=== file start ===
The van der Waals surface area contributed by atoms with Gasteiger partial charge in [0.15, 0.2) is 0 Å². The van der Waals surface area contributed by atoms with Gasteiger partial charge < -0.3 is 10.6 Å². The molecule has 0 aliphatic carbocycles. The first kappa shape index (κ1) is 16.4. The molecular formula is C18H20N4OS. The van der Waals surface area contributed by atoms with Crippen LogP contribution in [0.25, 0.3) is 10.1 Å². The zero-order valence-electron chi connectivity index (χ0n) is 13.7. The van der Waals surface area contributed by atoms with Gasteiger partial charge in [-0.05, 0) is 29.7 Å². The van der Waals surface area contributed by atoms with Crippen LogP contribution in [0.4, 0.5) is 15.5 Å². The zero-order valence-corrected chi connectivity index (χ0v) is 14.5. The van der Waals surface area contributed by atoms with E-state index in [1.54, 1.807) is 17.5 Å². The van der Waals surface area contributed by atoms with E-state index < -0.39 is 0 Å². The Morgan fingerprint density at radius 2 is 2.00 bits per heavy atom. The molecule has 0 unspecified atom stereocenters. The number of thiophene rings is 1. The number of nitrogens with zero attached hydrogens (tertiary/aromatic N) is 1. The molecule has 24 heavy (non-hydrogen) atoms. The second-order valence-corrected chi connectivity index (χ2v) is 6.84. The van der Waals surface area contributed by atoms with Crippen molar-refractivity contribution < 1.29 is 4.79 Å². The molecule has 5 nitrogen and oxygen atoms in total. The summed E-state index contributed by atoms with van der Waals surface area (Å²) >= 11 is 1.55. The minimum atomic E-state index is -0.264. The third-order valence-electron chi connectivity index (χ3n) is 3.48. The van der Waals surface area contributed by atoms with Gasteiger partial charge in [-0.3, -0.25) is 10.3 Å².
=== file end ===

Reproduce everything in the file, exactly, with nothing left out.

The van der Waals surface area contributed by atoms with Gasteiger partial charge in [0.15, 0.2) is 0 Å². The van der Waals surface area contributed by atoms with Gasteiger partial charge < -0.3 is 10.6 Å². The molecule has 0 aliphatic carbocycles. The first kappa shape index (κ1) is 16.4. The molecular formula is C18H20N4OS. The van der Waals surface area contributed by atoms with Crippen LogP contribution in [0.25, 0.3) is 10.1 Å². The zero-order valence-electron chi connectivity index (χ0n) is 13.7. The van der Waals surface area contributed by atoms with Gasteiger partial charge in [-0.05, 0) is 29.7 Å². The van der Waals surface area contributed by atoms with Crippen LogP contribution in [0.4, 0.5) is 15.5 Å². The zero-order valence-corrected chi connectivity index (χ0v) is 14.5. The van der Waals surface area contributed by atoms with E-state index in [1.54, 1.807) is 17.5 Å². The van der Waals surface area contributed by atoms with E-state index < -0.39 is 0 Å². The Morgan fingerprint density at radius 2 is 2.00 bits per heavy atom. The molecule has 0 unspecified atom stereocenters. The number of thiophene rings is 1. The number of nitrogens with zero attached hydrogens (tertiary/aromatic N) is 1. The molecule has 24 heavy (non-hydrogen) atoms. The second-order valence-corrected chi connectivity index (χ2v) is 6.84. The van der Waals surface area contributed by atoms with Crippen molar-refractivity contribution < 1.29 is 4.79 Å². The molecule has 5 nitrogen and oxygen atoms in total. The summed E-state index contributed by atoms with van der Waals surface area (Å²) >= 11 is 1.55. The minimum atomic E-state index is -0.264. The third-order valence-electron chi connectivity index (χ3n) is 3.48. The van der Waals surface area contributed by atoms with Gasteiger partial charge in [-0.3, -0.25) is 10.3 Å².